13 Jan 2011
A workaholic known to carry a Blackberry for each of his companies, Sergio Marchionne is credited with turning around Fiat’s fortunes to become one of the fastest growing companies in the automobile industry.
His legal and accounting background has stood him in good stead as he worked his way through the corporate jungle – starting out as an accountant for Deloitte & Touche in 1983. He navigated his way through various managerial roles until he became CFO for the Lawson Group in 1992. Lawson was acquired by Alusuisse Lonza in 1994. Marchionne then based himself in Zurich, eventually becoming its CEO in 1997.
Never content with managing only one aspect of a firm, Marchionne then took control of the Lonza Group in Basel as its CEO and MD from 2000-2001. He became chairman in 2002. In that same year, he became CEO and MD for Societe Generale Surveillance in Geneva. He was appointed its chair in 2006.
During that period this supercar fanatic joined Fiat’s Board of Directors in May 2003. When Chrysler came out of Chapter 11 bankruptcy, Fiat Group was given a 20 percent stake in Chrysler Group. Marchionne then replaced Robert Nardelli as Chrysler’s CEO and has since been serving as CEO for both Fiat and Chrysler.
A committed chain-smoker, this Canadian/Italian serves on the board for Philip Morris International.
Like Jesus to Lazarus, Marchionne has a reputation for being able to raise companies from the dead. His work at Fiat has been nothing short of miracle-making – after 17 consecutive quarter losses totalling €8bn, Fiat finally started turning a profit in 2005.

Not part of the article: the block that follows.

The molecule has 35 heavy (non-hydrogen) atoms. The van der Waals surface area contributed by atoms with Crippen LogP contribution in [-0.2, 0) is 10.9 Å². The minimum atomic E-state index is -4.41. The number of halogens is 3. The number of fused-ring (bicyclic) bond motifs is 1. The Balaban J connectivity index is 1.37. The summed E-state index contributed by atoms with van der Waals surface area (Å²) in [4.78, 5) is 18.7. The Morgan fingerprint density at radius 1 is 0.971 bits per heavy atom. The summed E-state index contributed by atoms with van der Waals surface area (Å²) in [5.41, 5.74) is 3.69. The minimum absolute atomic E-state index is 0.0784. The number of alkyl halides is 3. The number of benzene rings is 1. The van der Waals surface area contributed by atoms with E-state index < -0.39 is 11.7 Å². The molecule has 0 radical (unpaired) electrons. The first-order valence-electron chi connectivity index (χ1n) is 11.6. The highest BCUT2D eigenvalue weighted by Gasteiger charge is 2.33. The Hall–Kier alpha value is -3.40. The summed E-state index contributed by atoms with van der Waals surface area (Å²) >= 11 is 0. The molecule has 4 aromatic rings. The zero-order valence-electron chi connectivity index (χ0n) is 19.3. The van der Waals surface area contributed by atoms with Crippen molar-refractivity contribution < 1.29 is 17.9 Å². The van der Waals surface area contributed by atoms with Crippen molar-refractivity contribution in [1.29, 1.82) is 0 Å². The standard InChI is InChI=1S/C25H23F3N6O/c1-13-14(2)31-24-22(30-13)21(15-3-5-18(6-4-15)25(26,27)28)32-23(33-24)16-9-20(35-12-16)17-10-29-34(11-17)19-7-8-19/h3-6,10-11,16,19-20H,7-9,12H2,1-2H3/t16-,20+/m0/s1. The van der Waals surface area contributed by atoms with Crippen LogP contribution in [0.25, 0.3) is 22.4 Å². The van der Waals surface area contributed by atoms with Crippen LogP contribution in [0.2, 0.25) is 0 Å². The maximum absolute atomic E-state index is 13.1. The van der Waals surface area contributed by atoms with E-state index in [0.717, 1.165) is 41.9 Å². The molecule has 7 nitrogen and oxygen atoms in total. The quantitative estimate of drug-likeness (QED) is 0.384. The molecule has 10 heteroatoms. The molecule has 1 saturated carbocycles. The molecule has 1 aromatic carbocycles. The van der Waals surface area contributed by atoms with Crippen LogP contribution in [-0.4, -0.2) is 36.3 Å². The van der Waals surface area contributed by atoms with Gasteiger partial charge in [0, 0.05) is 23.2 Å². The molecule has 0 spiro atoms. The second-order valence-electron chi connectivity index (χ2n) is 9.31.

“We spit blood to clean up and restart Fiat. When I took over, there was a smell of death here,” Marchionne has said of the experience.
Marchionne refused to get bogged down in the engineering technicalities of running a car manufacturer. He took a more philosophical approach and modelled sales of the Fiat 500 on the iPod – when it broke into the UK’s top 10 selling vehicles in 2009, it became the car people didn’t think twice about buying. It became the iPod on wheels – practical, stylish and affordable.
Since taking on Chrysler, the smallest of the Detroit motor industry’s “Big Three”, Marchionne has taken the Fiat model and has copy-pasted it onto the working model for the ailing automotive giant. At Chrysler, Marchionne must restructure the organisation, overhaul production, sex-up the lineup, get a workforce motivated and respond to shareholders. And in Chrysler’s case, the US government is one of the shareholders.
His management style is to manage his companies. Not to control them.
“My job as CEO is not to make decisions about the business but to stretch objectives and help our managers work out how to reach them,” he once said. So he’s not one of those bosses who will breathe down your neck about the finer details of an engine. If you work for him, he trusts you know what you are doing. He gives you an objective and leaves you to achieve it.
He dresses with the same open-necked shirt and jumper combination sported by Bill Gates. Marchionne looks like a university professor, not a Chief Executive Officer. Just as he thinks deeply about all of his ventures – he also acts ruthlessly. Before you start thinking of him as a more benevolent breed of CEO, one of the first things he did at Fiat was to close factories, lay off workers and sack most of the management. His job is to take companies out of death spirals – and nothing gets in the way of that.
In turn, once he’s kicked out the cobwebs, Marchionne then gives free rein to innovative fresh talent and steeps his brands in their unique tradition. He knows that in the current climate, only a few automotive companies can survive. It’s risky taking these companies on as big projects. Lives, money and governments are all tied into the mesh of his rescue plans – and there is every possibility he may fail. But father of two Sergio Marchionne is a notorious risk taker. He famously crashed his Ferrari 599 GTB Fiorano on a Swiss highway in 2007… and walked away unharmed.
In addition to his many accolades and qualifications, Marchionne holds the Italian order of merit, the Cavaliere del Lavoro, the equivalent of a knighthood.